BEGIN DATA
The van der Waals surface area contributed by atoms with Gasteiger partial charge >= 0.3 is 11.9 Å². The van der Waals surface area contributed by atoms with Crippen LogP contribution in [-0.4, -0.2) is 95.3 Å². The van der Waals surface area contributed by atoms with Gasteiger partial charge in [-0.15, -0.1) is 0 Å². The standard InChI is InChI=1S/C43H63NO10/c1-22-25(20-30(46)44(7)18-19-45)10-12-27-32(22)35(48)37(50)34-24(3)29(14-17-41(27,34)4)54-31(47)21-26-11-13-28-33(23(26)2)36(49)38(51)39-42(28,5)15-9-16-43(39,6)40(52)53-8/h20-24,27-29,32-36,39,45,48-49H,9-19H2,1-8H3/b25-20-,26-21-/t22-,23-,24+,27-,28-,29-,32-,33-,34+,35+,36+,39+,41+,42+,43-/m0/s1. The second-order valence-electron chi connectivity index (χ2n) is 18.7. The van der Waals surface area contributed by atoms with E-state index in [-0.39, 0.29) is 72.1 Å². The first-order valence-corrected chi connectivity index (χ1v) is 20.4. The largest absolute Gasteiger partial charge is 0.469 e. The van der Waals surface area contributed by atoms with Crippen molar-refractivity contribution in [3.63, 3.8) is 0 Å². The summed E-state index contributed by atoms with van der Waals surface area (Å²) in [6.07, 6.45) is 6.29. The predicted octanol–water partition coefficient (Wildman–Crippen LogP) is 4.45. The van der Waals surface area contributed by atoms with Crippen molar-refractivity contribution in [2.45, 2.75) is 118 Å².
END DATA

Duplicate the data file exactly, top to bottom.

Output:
The van der Waals surface area contributed by atoms with Gasteiger partial charge >= 0.3 is 11.9 Å². The van der Waals surface area contributed by atoms with Crippen LogP contribution in [-0.4, -0.2) is 95.3 Å². The van der Waals surface area contributed by atoms with Gasteiger partial charge in [-0.15, -0.1) is 0 Å². The standard InChI is InChI=1S/C43H63NO10/c1-22-25(20-30(46)44(7)18-19-45)10-12-27-32(22)35(48)37(50)34-24(3)29(14-17-41(27,34)4)54-31(47)21-26-11-13-28-33(23(26)2)36(49)38(51)39-42(28,5)15-9-16-43(39,6)40(52)53-8/h20-24,27-29,32-36,39,45,48-49H,9-19H2,1-8H3/b25-20-,26-21-/t22-,23-,24+,27-,28-,29-,32-,33-,34+,35+,36+,39+,41+,42+,43-/m0/s1. The second-order valence-electron chi connectivity index (χ2n) is 18.7. The van der Waals surface area contributed by atoms with E-state index in [-0.39, 0.29) is 72.1 Å². The first-order valence-corrected chi connectivity index (χ1v) is 20.4. The largest absolute Gasteiger partial charge is 0.469 e. The van der Waals surface area contributed by atoms with Crippen molar-refractivity contribution in [3.63, 3.8) is 0 Å². The summed E-state index contributed by atoms with van der Waals surface area (Å²) in [6.07, 6.45) is 6.29. The predicted octanol–water partition coefficient (Wildman–Crippen LogP) is 4.45. The van der Waals surface area contributed by atoms with Crippen molar-refractivity contribution in [2.45, 2.75) is 118 Å².